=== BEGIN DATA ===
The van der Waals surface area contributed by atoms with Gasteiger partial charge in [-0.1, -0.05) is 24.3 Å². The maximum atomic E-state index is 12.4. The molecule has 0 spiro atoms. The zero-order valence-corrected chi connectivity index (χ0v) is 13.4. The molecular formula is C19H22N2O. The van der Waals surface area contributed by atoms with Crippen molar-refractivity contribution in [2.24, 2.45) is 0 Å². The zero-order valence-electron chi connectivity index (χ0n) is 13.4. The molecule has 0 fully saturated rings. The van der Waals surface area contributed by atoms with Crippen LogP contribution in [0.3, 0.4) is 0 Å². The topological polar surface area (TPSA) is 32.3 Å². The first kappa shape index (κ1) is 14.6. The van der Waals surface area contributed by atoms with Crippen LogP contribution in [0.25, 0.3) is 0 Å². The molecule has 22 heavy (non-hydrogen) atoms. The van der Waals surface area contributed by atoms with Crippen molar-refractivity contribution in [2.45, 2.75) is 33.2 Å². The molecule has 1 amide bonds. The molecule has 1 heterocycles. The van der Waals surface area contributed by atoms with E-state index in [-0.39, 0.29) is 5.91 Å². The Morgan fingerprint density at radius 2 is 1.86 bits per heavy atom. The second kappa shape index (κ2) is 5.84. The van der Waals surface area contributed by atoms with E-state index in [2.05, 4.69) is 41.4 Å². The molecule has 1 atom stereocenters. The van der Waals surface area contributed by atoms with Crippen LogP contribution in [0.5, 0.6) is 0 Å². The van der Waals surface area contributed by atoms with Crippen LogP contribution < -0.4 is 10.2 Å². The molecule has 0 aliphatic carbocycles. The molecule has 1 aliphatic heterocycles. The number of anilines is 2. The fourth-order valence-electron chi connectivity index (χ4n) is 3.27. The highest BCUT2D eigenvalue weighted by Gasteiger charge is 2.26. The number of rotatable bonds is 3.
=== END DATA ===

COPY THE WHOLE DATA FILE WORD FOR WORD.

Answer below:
The van der Waals surface area contributed by atoms with Gasteiger partial charge in [-0.1, -0.05) is 24.3 Å². The maximum atomic E-state index is 12.4. The molecule has 0 spiro atoms. The zero-order valence-corrected chi connectivity index (χ0v) is 13.4. The molecular formula is C19H22N2O. The van der Waals surface area contributed by atoms with Crippen molar-refractivity contribution in [2.24, 2.45) is 0 Å². The zero-order valence-electron chi connectivity index (χ0n) is 13.4. The molecule has 0 fully saturated rings. The van der Waals surface area contributed by atoms with Crippen LogP contribution in [0.3, 0.4) is 0 Å². The topological polar surface area (TPSA) is 32.3 Å². The first kappa shape index (κ1) is 14.6. The van der Waals surface area contributed by atoms with Crippen LogP contribution in [0.25, 0.3) is 0 Å². The molecule has 22 heavy (non-hydrogen) atoms. The van der Waals surface area contributed by atoms with Crippen molar-refractivity contribution in [2.45, 2.75) is 33.2 Å². The molecule has 1 amide bonds. The molecule has 1 heterocycles. The van der Waals surface area contributed by atoms with E-state index in [-0.39, 0.29) is 5.91 Å². The Morgan fingerprint density at radius 2 is 1.86 bits per heavy atom. The second kappa shape index (κ2) is 5.84. The van der Waals surface area contributed by atoms with E-state index in [2.05, 4.69) is 41.4 Å². The molecule has 1 atom stereocenters. The van der Waals surface area contributed by atoms with Crippen LogP contribution in [0.5, 0.6) is 0 Å². The van der Waals surface area contributed by atoms with Crippen LogP contribution < -0.4 is 10.2 Å². The molecule has 0 aliphatic carbocycles. The molecule has 1 aliphatic heterocycles. The number of anilines is 2. The fourth-order valence-electron chi connectivity index (χ4n) is 3.27. The highest BCUT2D eigenvalue weighted by Gasteiger charge is 2.26. The number of rotatable bonds is 3.